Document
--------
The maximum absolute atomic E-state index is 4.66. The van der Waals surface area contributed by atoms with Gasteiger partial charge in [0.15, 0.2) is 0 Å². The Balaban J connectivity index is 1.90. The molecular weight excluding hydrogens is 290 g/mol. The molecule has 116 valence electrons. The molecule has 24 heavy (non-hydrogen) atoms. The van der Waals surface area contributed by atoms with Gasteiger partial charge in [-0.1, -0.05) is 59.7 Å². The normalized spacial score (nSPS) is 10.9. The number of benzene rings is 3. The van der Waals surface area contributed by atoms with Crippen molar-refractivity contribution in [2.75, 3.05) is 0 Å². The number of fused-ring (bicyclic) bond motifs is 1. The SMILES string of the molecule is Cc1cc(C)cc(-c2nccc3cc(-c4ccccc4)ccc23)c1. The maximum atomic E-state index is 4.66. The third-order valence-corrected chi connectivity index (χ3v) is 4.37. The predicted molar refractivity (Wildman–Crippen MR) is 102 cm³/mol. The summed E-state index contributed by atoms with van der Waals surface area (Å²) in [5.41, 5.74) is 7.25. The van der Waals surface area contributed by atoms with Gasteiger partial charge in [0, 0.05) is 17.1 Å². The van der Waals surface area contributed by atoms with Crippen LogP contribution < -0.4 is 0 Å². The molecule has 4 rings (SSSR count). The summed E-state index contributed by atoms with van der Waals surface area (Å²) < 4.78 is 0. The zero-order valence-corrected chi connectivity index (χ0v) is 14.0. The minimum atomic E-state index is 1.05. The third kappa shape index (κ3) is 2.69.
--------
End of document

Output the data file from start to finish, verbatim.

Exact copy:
The maximum absolute atomic E-state index is 4.66. The van der Waals surface area contributed by atoms with Gasteiger partial charge in [0.15, 0.2) is 0 Å². The Balaban J connectivity index is 1.90. The molecular weight excluding hydrogens is 290 g/mol. The molecule has 116 valence electrons. The molecule has 24 heavy (non-hydrogen) atoms. The van der Waals surface area contributed by atoms with Gasteiger partial charge in [-0.1, -0.05) is 59.7 Å². The normalized spacial score (nSPS) is 10.9. The number of benzene rings is 3. The van der Waals surface area contributed by atoms with Crippen molar-refractivity contribution in [2.75, 3.05) is 0 Å². The number of fused-ring (bicyclic) bond motifs is 1. The SMILES string of the molecule is Cc1cc(C)cc(-c2nccc3cc(-c4ccccc4)ccc23)c1. The maximum atomic E-state index is 4.66. The third-order valence-corrected chi connectivity index (χ3v) is 4.37. The predicted molar refractivity (Wildman–Crippen MR) is 102 cm³/mol. The summed E-state index contributed by atoms with van der Waals surface area (Å²) in [5.41, 5.74) is 7.25. The van der Waals surface area contributed by atoms with Gasteiger partial charge in [0, 0.05) is 17.1 Å². The van der Waals surface area contributed by atoms with Crippen LogP contribution < -0.4 is 0 Å². The molecule has 4 rings (SSSR count). The summed E-state index contributed by atoms with van der Waals surface area (Å²) < 4.78 is 0. The zero-order valence-corrected chi connectivity index (χ0v) is 14.0. The minimum atomic E-state index is 1.05. The third kappa shape index (κ3) is 2.69.